Most of the flavonoids assayed were able to ameliorate the oxidative stress that takes place in the experimental models of colitis as evidenced by a reduced colonic lipid peroxidation, together with an improvement in different antioxidant markers, including sulfhydryl-derived compounds, or an enhancement of different enzyme activities with antioxidant properties [69]. Specifically, several studies have suggested that both EGCG and quercitrin administration on the DSS-induced colitis model were able to increase the colonic GSH production, and naringenin and EGCG reduced the tissue malondialdehyde (MDA) levels, indicating both a reduction of lipid peroxidation and an increase of antioxidant enzymes such as SOD and GPO [55,56,60,71]. Similarly, quercitrin and rutin treatment have shown to significantly increase GSH levels, thus ameliorating the colonic damage in the TNBS model [61].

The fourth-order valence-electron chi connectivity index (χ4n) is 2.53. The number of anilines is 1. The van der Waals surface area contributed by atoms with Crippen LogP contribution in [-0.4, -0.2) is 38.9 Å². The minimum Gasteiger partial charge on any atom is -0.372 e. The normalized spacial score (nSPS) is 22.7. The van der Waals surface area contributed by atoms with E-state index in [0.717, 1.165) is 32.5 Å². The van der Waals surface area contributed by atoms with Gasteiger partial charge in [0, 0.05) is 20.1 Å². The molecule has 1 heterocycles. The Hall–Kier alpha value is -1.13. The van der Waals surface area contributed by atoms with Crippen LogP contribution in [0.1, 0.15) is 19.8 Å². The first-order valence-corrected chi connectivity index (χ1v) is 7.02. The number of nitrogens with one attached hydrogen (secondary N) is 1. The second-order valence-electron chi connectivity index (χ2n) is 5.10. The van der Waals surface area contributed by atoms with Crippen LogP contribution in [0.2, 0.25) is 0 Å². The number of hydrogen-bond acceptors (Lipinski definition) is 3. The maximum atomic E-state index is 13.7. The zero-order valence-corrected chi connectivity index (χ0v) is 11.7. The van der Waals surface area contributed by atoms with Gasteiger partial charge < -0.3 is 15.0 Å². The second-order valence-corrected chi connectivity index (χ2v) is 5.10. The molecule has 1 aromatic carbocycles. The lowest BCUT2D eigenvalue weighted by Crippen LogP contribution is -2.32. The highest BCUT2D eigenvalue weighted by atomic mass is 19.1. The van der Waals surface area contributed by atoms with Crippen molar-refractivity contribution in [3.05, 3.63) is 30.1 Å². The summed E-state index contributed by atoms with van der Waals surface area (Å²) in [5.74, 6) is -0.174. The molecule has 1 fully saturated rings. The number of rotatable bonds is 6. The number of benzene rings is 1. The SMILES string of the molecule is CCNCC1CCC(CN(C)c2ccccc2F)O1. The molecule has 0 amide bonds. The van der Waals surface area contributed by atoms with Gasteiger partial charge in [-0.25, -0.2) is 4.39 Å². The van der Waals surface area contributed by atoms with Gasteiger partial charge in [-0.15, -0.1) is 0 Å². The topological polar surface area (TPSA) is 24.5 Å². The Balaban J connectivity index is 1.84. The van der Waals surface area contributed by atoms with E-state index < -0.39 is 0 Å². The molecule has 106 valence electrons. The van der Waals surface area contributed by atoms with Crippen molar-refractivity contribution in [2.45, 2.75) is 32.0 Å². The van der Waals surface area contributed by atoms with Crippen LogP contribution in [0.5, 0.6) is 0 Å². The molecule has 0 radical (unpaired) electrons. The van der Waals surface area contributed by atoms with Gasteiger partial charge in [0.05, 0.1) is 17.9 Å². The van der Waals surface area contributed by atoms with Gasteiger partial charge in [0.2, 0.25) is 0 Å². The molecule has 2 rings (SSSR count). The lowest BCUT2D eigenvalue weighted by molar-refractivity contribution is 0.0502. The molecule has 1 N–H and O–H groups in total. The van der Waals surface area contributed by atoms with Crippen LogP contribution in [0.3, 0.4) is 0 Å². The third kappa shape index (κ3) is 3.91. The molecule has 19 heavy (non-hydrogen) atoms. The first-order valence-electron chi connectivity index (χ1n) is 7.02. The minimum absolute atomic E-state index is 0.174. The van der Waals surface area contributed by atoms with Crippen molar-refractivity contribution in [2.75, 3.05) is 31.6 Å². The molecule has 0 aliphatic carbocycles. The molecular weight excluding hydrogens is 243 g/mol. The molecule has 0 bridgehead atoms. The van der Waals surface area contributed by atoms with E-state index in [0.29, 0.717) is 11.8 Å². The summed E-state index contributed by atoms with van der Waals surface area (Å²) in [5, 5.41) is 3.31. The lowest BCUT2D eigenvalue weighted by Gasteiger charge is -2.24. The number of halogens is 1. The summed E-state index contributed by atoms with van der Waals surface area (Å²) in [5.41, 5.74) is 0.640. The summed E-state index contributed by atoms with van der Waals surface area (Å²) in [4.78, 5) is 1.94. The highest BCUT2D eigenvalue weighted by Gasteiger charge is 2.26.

Special attention can be paid to the RNS, which can be produced and released by immune cells and also play an important role in the pathophysiology of IBD. Nitric oxide (NO) is a pleiotropic free radical messenger molecule produced from L-arginine by the nitric oxide synthase (NOS) enzyme. Under physiological conditions, low levels of NO are produced by the isoform of constitutive nitric oxide synthase (cNOS), which has a direct protective effect throughout the initial phases of the intestinal inflammatory process. Nevertheless, in chronic inflammation, NO synthesis is upregulated, mainly as a consequence of the increased expression of the inducible isoform of nitric oxide synthase (iNOS), which is induced, mainly in macrophages, by bacterial products and pro-inflammatory cytokines [47,72]. The overproduction of NO contributes to colonic damage due to its interaction with the superoxide anions, thus generating peroxynitrites, which reinforce oxidative stress and tissue damage [41] (Figure 3). Numerous studies have described an effect of flavonoids on the metabolism of NO, which may preserve the beneficial functions of NO through the direct capture of super oxide anions [73]. Similarly, it has been reported that flavonoids are capable of inhibiting the expression of iNOS [60] as well as acting as powerful captors of peroxinitrite radicals [74]. Moreover, DSS administration is associated with a significant increase of iNOS. In this regard, it has been observed that some flavonoids such as glabridin, cardamonin, naringenin and quercitrin improve the inflammatory process, reducing the expression of iNOS and, as a consequence, the NO production [40,58,59,60]. These results have been confirmed in in vitro studies with different cell lines. EGCG, naringenin, daidzenin, kaempferol, quercetin and cardamonin inhibit iNOS protein and mRNA expression and also NO production in lipopolysaccharide (LPS)-activated macrophages, such as bone marrow–derived macrophages (BMDM), or murine macrophages J774 and mouse leukemic monocyte macrophage (RAW 264.7) cell lines [39,40,71,75]. Flavonoids are capable, therefore, of preventing the detrimental effects generated by NO in intestinal inflammation.